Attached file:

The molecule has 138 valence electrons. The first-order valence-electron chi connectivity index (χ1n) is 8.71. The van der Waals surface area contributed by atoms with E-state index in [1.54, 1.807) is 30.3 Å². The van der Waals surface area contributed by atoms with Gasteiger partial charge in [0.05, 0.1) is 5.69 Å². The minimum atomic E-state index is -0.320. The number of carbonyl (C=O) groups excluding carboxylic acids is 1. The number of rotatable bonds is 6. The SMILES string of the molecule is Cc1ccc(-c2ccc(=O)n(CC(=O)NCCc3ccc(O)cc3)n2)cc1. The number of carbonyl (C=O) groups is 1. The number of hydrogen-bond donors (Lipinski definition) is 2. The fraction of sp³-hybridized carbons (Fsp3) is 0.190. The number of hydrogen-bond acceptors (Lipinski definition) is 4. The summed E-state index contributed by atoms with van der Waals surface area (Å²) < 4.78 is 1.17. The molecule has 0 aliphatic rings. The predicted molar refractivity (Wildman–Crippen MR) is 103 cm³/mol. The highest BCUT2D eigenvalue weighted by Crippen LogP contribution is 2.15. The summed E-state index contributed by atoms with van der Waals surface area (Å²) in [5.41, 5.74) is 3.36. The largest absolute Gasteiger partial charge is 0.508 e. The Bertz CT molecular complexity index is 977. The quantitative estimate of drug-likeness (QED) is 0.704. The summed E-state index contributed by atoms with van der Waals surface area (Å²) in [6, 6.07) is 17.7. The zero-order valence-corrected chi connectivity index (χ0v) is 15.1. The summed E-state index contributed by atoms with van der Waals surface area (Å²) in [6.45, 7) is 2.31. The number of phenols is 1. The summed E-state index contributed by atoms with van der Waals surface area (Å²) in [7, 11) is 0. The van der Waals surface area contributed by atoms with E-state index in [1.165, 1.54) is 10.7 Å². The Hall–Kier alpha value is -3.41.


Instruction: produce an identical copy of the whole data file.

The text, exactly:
The molecule has 138 valence electrons. The first-order valence-electron chi connectivity index (χ1n) is 8.71. The van der Waals surface area contributed by atoms with E-state index in [1.54, 1.807) is 30.3 Å². The van der Waals surface area contributed by atoms with Gasteiger partial charge in [0.05, 0.1) is 5.69 Å². The minimum atomic E-state index is -0.320. The number of carbonyl (C=O) groups excluding carboxylic acids is 1. The number of rotatable bonds is 6. The SMILES string of the molecule is Cc1ccc(-c2ccc(=O)n(CC(=O)NCCc3ccc(O)cc3)n2)cc1. The number of carbonyl (C=O) groups is 1. The number of hydrogen-bond donors (Lipinski definition) is 2. The fraction of sp³-hybridized carbons (Fsp3) is 0.190. The number of hydrogen-bond acceptors (Lipinski definition) is 4. The summed E-state index contributed by atoms with van der Waals surface area (Å²) < 4.78 is 1.17. The molecule has 0 aliphatic rings. The predicted molar refractivity (Wildman–Crippen MR) is 103 cm³/mol. The highest BCUT2D eigenvalue weighted by Crippen LogP contribution is 2.15. The summed E-state index contributed by atoms with van der Waals surface area (Å²) in [5.41, 5.74) is 3.36. The largest absolute Gasteiger partial charge is 0.508 e. The Bertz CT molecular complexity index is 977. The quantitative estimate of drug-likeness (QED) is 0.704. The summed E-state index contributed by atoms with van der Waals surface area (Å²) in [6, 6.07) is 17.7. The zero-order valence-corrected chi connectivity index (χ0v) is 15.1. The summed E-state index contributed by atoms with van der Waals surface area (Å²) in [6.45, 7) is 2.31. The number of phenols is 1. The summed E-state index contributed by atoms with van der Waals surface area (Å²) in [7, 11) is 0. The van der Waals surface area contributed by atoms with E-state index in [1.165, 1.54) is 10.7 Å². The Hall–Kier alpha value is -3.41.